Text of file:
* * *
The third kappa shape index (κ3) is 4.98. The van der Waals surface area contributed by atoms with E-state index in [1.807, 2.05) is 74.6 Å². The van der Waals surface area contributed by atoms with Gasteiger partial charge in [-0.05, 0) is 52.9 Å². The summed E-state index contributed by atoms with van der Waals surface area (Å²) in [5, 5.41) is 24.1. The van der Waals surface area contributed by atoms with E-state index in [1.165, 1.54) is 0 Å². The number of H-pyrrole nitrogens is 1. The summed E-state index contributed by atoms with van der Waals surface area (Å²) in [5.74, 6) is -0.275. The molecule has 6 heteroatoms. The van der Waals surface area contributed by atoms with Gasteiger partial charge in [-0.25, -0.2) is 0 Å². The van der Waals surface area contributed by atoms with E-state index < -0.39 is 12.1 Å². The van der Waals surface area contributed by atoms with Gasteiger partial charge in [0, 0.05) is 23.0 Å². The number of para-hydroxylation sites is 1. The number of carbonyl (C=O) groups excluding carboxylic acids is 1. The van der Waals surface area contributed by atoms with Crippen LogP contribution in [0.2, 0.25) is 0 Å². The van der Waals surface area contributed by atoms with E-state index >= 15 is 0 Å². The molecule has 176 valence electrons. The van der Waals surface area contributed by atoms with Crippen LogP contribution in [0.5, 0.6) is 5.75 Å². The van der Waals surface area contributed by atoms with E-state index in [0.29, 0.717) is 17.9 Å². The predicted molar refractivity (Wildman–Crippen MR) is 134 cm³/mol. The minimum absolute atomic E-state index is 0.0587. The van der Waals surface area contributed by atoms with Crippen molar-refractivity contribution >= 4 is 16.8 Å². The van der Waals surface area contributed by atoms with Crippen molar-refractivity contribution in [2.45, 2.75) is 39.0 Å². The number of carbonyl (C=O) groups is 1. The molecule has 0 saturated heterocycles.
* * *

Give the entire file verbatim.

The third kappa shape index (κ3) is 4.98. The van der Waals surface area contributed by atoms with E-state index in [1.807, 2.05) is 74.6 Å². The van der Waals surface area contributed by atoms with Gasteiger partial charge in [-0.05, 0) is 52.9 Å². The summed E-state index contributed by atoms with van der Waals surface area (Å²) in [5, 5.41) is 24.1. The van der Waals surface area contributed by atoms with E-state index in [1.165, 1.54) is 0 Å². The number of H-pyrrole nitrogens is 1. The summed E-state index contributed by atoms with van der Waals surface area (Å²) in [5.74, 6) is -0.275. The molecule has 6 heteroatoms. The van der Waals surface area contributed by atoms with Gasteiger partial charge in [-0.25, -0.2) is 0 Å². The van der Waals surface area contributed by atoms with E-state index < -0.39 is 12.1 Å². The van der Waals surface area contributed by atoms with Gasteiger partial charge in [0, 0.05) is 23.0 Å². The number of para-hydroxylation sites is 1. The number of carbonyl (C=O) groups excluding carboxylic acids is 1. The van der Waals surface area contributed by atoms with Crippen LogP contribution in [0.2, 0.25) is 0 Å². The van der Waals surface area contributed by atoms with E-state index >= 15 is 0 Å². The molecule has 176 valence electrons. The van der Waals surface area contributed by atoms with Crippen LogP contribution in [0.5, 0.6) is 5.75 Å². The van der Waals surface area contributed by atoms with E-state index in [0.29, 0.717) is 17.9 Å². The predicted molar refractivity (Wildman–Crippen MR) is 134 cm³/mol. The minimum absolute atomic E-state index is 0.0587. The van der Waals surface area contributed by atoms with Crippen molar-refractivity contribution >= 4 is 16.8 Å². The van der Waals surface area contributed by atoms with Crippen molar-refractivity contribution in [2.45, 2.75) is 39.0 Å². The number of carbonyl (C=O) groups is 1. The molecule has 0 saturated heterocycles.